Duluth airport maintenance base to open by DecemberAAR Aircraft Services announced Monday that its new Duluth aircraft maintenance base will be operational by December, with its first customer and a start-up crew of about 60.
By: Candace Renalls, Duluth News Tribune
AAR Aircraft Services announced Monday that its new Duluth aircraft maintenance base will be operational by December, with its first customer and a start-up crew of about 60.
Company officials aren’t saying who that launch customer is, but a banner inside the 80,000-square-foot-hangar gives it away.
“The City of Duluth and AAR Welcome Air Canada,” it says.
Greg Dellinger, AAR’s director of recruiting, said they are “very, very close” to a deal with the customer.
AAR also announced Monday that it has received FAA certification to open a base in the former Northwest Airlines maintenance base.
“It is a very significant milestone for the company,” Dellinger said, adding that it allows the company to move forward with its plans for the site. The certification process is a detailed accounting of every facet of the company’s planned operations to service heavy airline jets in Duluth, said Brian Hanson, CEO of Area Partnership for Economic Expansion based in Duluth.
“The FAA wants to know it’s a first-class operation,” he said.
AAR, the leading North American provider of maintenance repair and overhaul (MRO) services for commercial airlines, also has bases in Indianapolis, Miami, Oklahoma City and Hot Springs, Ark.
About 60 employees are needed for the first of four lines of jet maintenance planned for Duluth. So far, 40 managers and mechanics have been hired, with 30 on site, working full time or in training.
Among them is Glen Cohoon, an aviation maintenance technician who is part of a group completing training at the base.
Cohoon, 54, is from North Carolina but recently returned to the United States after 11 years working as a consultant to the Saudi Air Force. His 35 years of aviation experience includes jobs at other airplane maintenance bases, including AAR’s base in Oklahoma City in the late 1980s.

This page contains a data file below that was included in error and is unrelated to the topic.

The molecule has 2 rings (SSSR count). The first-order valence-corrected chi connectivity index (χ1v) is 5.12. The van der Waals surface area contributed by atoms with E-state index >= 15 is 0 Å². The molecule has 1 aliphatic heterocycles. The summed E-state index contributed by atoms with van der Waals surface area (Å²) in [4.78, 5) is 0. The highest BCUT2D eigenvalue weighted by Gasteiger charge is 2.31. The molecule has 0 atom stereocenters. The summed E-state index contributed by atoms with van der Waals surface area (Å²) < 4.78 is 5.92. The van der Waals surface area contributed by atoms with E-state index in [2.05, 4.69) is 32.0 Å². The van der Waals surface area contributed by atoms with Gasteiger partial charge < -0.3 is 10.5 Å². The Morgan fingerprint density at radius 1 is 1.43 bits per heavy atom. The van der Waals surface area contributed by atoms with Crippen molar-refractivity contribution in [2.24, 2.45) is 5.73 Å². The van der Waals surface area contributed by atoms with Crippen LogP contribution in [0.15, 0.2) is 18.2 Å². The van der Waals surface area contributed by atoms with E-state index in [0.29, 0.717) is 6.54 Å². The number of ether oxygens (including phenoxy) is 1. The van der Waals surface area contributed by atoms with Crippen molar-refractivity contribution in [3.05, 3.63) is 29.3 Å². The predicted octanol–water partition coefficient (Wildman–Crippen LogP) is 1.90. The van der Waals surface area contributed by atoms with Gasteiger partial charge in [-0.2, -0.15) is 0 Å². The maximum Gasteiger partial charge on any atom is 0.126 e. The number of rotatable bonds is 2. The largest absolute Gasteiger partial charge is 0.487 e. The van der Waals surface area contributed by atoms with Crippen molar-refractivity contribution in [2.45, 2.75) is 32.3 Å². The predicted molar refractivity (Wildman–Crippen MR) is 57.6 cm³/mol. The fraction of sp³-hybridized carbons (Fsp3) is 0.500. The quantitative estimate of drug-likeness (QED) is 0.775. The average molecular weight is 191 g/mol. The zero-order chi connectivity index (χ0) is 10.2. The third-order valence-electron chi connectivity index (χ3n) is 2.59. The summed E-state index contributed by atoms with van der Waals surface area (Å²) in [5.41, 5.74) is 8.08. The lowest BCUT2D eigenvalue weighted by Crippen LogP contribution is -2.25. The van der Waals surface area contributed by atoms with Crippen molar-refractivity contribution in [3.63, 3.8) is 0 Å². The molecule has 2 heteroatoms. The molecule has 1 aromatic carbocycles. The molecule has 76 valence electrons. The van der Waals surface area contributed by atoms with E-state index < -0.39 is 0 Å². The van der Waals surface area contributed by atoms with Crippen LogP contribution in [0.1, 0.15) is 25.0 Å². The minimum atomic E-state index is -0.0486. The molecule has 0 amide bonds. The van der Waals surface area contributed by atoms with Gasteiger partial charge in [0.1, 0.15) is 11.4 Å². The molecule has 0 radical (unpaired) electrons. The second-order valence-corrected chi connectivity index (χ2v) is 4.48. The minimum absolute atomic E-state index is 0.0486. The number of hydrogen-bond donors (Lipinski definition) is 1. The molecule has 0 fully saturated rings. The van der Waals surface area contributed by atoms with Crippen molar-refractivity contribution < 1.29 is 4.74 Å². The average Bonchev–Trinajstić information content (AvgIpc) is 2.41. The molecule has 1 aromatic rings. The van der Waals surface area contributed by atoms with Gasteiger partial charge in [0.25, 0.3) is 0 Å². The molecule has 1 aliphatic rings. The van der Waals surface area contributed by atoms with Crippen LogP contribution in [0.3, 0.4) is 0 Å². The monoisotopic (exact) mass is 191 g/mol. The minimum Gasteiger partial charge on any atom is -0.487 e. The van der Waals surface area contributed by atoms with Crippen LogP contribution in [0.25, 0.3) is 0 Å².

Tired of the heat of the South and Middle East, Cohoon was eager to move to a colder climate.
“I had been keeping an eye on it through aviation magazines for 1½ years,” he said of AAR’s consideration of Duluth for a base. “I’ve been pursuing this ever since I heard about it.”
In 2011, when AAR was considering several locations, a two-day job fair was held at the Duluth Entertainment Convention Center to prove that Duluth could produce the skilled workers it needed. Nearly 700 applicants attended the event or applied online.
Cohoon, who is moving to Duluth with his wife and grandson, said he’s flattered to be among the experienced “heavy-hitters” hired first who probably will train those who come later.
“But I have been doing this a long time, and I’m good at what I do,” he said.
For the start-up, AAR is looking for more inspectors and structural mechanics like Cohoon who can work with sheet metal, Dellinger said.
More aircraft maintenance lines — and jobs — will be added as more airline customers sign on, officials said. And that gets easier after the first customer is gotten, they say. AAR expects to reach full capacity within a year, employing about 225 people in jobs that pay $30,000 to $80,000 a year.
“These are great family-sustaining jobs here and in the region,” Hanson emphasized.
But AAR’s attempts to hire former employees of the Northwest Airlines maintenance base have been only “moderately successful,” Dellinger said, because applicants need to be current on their certifications.
The 188,000-square-foot base, built in the 1990s for work on heavy jet aircraft, shut down in 2005.
“The building has been a reminder of the difficulty with Northwest Airlines and the shutdown of the facility,” Hanson said. “Now it will be a beacon with a great AAR sign and activity there.”
Efforts by the city of Duluth and the Duluth Economic Development Authority to maintain the city-owned facility and find a new tenant finally paid off.
When Dellinger first saw it last year he was impressed.
“I was really delighted with how well-maintained it is,” he said. “It was in fantastic condition. Everything was ready to go — foam (fire) suppression system, fuel-handling system, jet-starter system — all that was in place.”
AAR announced its choice of Duluth in April.
“The city of Duluth, through DEDA, invested a lot of money keeping that building up to snuff,” Hanson said. “Now the community can benefit from that.”